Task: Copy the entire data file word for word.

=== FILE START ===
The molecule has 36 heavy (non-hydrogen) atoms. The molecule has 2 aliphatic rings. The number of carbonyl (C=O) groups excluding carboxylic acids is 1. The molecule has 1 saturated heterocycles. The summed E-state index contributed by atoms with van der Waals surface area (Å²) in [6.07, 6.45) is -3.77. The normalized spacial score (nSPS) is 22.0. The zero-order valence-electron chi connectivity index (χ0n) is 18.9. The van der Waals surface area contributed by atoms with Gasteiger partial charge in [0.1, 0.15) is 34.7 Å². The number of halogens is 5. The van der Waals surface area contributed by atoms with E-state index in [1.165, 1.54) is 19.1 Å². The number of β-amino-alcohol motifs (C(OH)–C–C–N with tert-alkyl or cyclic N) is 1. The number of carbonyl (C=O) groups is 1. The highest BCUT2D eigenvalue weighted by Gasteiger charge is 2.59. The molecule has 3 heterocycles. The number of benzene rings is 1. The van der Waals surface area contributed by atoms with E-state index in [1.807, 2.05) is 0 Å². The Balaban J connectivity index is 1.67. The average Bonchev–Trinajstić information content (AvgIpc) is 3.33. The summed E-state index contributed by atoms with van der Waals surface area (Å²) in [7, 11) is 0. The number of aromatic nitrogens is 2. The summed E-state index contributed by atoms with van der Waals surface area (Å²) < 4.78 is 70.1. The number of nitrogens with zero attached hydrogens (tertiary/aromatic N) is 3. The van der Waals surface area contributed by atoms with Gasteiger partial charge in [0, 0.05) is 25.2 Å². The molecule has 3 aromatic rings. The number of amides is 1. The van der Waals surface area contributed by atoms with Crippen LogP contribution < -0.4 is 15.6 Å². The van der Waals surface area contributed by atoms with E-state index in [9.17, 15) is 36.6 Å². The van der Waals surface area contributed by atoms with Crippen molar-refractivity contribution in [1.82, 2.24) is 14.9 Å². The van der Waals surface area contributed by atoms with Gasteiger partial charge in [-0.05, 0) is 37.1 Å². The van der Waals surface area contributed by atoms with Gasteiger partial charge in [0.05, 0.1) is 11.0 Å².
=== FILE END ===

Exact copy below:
The molecule has 36 heavy (non-hydrogen) atoms. The molecule has 2 aliphatic rings. The number of carbonyl (C=O) groups excluding carboxylic acids is 1. The molecule has 1 saturated heterocycles. The summed E-state index contributed by atoms with van der Waals surface area (Å²) in [6.07, 6.45) is -3.77. The normalized spacial score (nSPS) is 22.0. The zero-order valence-electron chi connectivity index (χ0n) is 18.9. The van der Waals surface area contributed by atoms with Gasteiger partial charge in [0.1, 0.15) is 34.7 Å². The number of halogens is 5. The van der Waals surface area contributed by atoms with E-state index in [1.165, 1.54) is 19.1 Å². The number of β-amino-alcohol motifs (C(OH)–C–C–N with tert-alkyl or cyclic N) is 1. The number of carbonyl (C=O) groups is 1. The highest BCUT2D eigenvalue weighted by Gasteiger charge is 2.59. The molecule has 3 heterocycles. The number of benzene rings is 1. The van der Waals surface area contributed by atoms with E-state index in [1.807, 2.05) is 0 Å². The Balaban J connectivity index is 1.67. The average Bonchev–Trinajstić information content (AvgIpc) is 3.33. The summed E-state index contributed by atoms with van der Waals surface area (Å²) in [7, 11) is 0. The number of aromatic nitrogens is 2. The summed E-state index contributed by atoms with van der Waals surface area (Å²) < 4.78 is 70.1. The number of nitrogens with zero attached hydrogens (tertiary/aromatic N) is 3. The van der Waals surface area contributed by atoms with Gasteiger partial charge in [0, 0.05) is 25.2 Å². The molecule has 3 aromatic rings. The number of amides is 1. The van der Waals surface area contributed by atoms with Crippen LogP contribution < -0.4 is 15.6 Å². The van der Waals surface area contributed by atoms with E-state index in [9.17, 15) is 36.6 Å². The van der Waals surface area contributed by atoms with Crippen molar-refractivity contribution in [1.82, 2.24) is 14.9 Å². The van der Waals surface area contributed by atoms with Gasteiger partial charge in [-0.05, 0) is 37.1 Å². The van der Waals surface area contributed by atoms with Gasteiger partial charge in [0.05, 0.1) is 11.0 Å².